Tomás Godoy Cruz

Last updated
Tomas Godoy Cruz Dr.tomas godoy cruz.jpg
Tomás Godoy Cruz

Tomás Godoy Cruz (May 6, 1791 May 15, 1852) was an Argentine statesman and businessman. He was a representative to the Congress of Tucumán which on July 9, 1816 declared the Independence of Argentina.

Godoy Cruz was born in Mendoza. He studied in Mendoza, then in Chile at the Royal University of San Felipe, graduating in philosophy, canonical and civil law. He lived in Chile until 1814, and served in the Santiago Cabildo (council) during the last year of his stay. He then returned to Mendoza, setting up a gunpowder factory. He agitated to make General José de San Martín governor of Cuyo, and helped finance the Army of the Andes.

In 1815, at just 24 years old, Godoy Cruz was elected by Mendoza to the Tucumán Congress and served in 1816 for the declaration. He was president on two occasions and vice-president on one. He subsequently served as governor of Mendoza Province 1820–22. In 1831 he was exiled to Chile where he was a teacher and pioneered silkworm cultivation. He was also a successful merchant of woven goods.

The city of Godoy Cruz and its surrounding department in Mendoza, and streets across the country were named in his honour.

Related Research Articles

Mendoza Province Province of Argentina

Mendoza, officially Province of Mendoza, is a province of Argentina, in the western central part of the country in the Cuyo region. It borders San Juan to the north, La Pampa and Neuquén to the south, San Luis to the east, and the republic of Chile to the west; the international limit is marked by the Andes mountain range. Its capital city is the homonymous city of Mendoza.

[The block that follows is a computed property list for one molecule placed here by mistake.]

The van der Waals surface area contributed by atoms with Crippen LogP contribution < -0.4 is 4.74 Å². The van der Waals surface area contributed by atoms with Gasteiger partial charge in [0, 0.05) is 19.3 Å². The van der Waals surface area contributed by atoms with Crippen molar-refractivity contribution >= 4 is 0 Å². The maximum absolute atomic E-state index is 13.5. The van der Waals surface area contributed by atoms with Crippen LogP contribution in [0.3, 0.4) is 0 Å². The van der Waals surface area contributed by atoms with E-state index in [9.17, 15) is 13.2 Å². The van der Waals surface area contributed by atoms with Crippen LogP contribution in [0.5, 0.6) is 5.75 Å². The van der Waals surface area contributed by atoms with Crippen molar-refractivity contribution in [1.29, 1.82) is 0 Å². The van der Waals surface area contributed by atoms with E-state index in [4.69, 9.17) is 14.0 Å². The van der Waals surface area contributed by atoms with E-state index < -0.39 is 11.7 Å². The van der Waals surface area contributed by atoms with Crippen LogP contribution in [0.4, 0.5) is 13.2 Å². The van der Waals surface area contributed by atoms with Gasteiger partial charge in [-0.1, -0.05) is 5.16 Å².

Argentine Declaration of Independence Historical procalamation

What today is commonly referred as the Independence of Argentina was declared on July 9, 1816, by the Congress of Tucumán. In reality, the congressmen who were assembled in Tucumán declared the independence of the United Provinces of South America, which is one of the official names of the Argentine Republic. The Federal League Provinces, at war with the United Provinces, were not allowed into the Congress. At the same time, several provinces from the Upper Peru that would later become part of present-day Bolivia, were represented at the Congress.

Francisco Narciso de Laprida

Francisco Narciso de Laprida was an Argentine lawyer and politician. He was a representative for San Juan at the Congress of Tucumán, and its president on July 9, 1816, when the Declaration of Independence of Argentina was declared.

Godoy Cruz Antonio Tomba

Club Deportivo Godoy Cruz Antonio Tomba, known simply as Godoy Cruz, is an Argentine sports club from Godoy Cruz, Mendoza. The club is best known for its football team, that plays in the Primera División, the top level of the Argentine football league system.

Godoy Cruz, Mendoza City in Mendoza, Argentina

Godoy Cruz is a city in the province of Mendoza, Argentina. It has 183,000 inhabitants as per the 2001 census [INDEC], and is part of the metropolitan area of the provincial capital (Mendoza).

Mariano Boedo